Once again, there is political buzz about the formation of a third front. While the idea of a third front is nothing new, the major difference this time is that it is being indirectly seen as the brainchild of NCP chief Sharad Pawar, one of the most senior leaders and the sharpest brain in Indian politics; he is being seen as playing a key role in uniting non-Congress regional parties on a common platform.
The buzz of a third front formation was fuelled by the gathering of eight non-Congress parties at Pawar’s residence in New Delhi last Tuesday. But soon came the disclaimers: though the meeting was held at Pawar’s home, he was not its chief organiser; the meeting was called by the Rashtra Manch – a cross-party platform launched in 2018 that works to highlight national issues – and therefore, it’s said, it was not an effort to form a third front to take on the BJP; and the fact that no one from the Congress attended the meet does not mean that the grand old party was not invited.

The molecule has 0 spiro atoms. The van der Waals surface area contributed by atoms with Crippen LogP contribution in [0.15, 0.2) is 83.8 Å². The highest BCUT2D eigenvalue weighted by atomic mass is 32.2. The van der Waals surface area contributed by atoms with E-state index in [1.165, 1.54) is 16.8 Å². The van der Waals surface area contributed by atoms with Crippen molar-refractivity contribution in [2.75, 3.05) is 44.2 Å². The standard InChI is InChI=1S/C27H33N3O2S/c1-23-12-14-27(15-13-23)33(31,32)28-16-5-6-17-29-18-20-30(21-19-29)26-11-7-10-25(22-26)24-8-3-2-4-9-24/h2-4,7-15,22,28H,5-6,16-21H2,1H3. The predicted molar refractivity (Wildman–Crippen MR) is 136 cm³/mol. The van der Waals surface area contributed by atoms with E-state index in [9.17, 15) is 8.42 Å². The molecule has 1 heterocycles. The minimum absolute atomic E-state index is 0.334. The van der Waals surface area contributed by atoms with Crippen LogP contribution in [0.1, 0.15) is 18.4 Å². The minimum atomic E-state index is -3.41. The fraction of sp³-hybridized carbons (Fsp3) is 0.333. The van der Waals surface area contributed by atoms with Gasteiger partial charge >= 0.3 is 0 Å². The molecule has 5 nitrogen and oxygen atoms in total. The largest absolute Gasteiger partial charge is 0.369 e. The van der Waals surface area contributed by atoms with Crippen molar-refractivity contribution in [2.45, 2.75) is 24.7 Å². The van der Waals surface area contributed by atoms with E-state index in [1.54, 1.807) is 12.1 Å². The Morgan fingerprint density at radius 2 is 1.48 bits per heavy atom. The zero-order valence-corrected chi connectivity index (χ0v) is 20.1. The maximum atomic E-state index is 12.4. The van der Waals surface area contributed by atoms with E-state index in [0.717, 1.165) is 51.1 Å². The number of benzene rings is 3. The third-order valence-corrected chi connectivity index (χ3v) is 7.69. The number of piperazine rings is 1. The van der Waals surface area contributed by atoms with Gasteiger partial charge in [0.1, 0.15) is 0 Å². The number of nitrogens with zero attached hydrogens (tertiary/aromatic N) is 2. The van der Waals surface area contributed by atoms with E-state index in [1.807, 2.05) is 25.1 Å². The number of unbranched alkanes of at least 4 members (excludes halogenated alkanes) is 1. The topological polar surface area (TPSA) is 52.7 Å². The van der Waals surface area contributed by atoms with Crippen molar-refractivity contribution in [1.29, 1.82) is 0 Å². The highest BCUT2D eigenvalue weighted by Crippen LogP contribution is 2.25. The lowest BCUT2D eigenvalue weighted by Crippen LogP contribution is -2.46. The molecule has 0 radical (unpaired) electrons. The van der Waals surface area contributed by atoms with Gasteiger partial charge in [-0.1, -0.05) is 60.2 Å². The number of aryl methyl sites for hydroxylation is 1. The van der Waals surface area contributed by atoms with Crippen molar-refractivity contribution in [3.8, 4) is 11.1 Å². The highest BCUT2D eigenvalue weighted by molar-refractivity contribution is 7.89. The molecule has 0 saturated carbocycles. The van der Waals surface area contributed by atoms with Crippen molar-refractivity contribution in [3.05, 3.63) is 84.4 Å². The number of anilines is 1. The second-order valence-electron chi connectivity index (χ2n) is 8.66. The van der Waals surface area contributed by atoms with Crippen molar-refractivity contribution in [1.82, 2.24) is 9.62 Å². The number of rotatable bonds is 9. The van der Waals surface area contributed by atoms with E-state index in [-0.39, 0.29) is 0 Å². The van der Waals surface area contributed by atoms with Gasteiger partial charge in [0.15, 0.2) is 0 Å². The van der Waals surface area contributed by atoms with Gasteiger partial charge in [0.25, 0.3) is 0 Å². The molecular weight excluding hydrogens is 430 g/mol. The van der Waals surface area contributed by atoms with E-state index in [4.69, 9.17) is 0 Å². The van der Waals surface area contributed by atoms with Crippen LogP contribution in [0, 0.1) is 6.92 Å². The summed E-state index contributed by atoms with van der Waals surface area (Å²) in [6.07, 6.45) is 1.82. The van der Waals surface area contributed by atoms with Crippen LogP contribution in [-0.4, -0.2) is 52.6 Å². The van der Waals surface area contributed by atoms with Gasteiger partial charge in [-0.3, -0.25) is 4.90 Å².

So, what does one make of it all? Is this the beginning of a third front to take on the BJP and Prime Minister Narendra Modi in the 2024 Lok Sabha poll? Or is this a quest for Opposition unity? First and foremost, nothing happens in politics without a reason, disclaimers notwithstanding. The Rashtra Manch could be a cover for a political ideation – a process to generate ideas and solutions to fight the BJP’s political domination in electoral politics – and to test the waters for a non-Congress political formation, in case the plan does not take off.
It could also be political posturing aimed at sending a signal to the BJP and the Congress. It is no secret that the BJP’s emphatic victory in the 2019 Lok Sabha election shocked the Opposition. Since then, the Congress has been in a state of inertia. Not only has it not been able to sort out its leadership issue, it has shown no signs of activity and urgency to elect a leader who could rejuvenate the party, which is the only non-BJP pan-India political force.
Not without Congress
The idea of a third front has been dismissed by Prashant Kishor as an unfeasible and futile exercise. It was Kishor’s two recent back-to-back meetings with Pawar that fuelled the talk of a third front in the first place. Kishor, an ace election strategist, knows his electoral arithmetic quite well. He knows that a non-Congress political formation stands little chance of making a significant dent in BJP’s electoral prospects.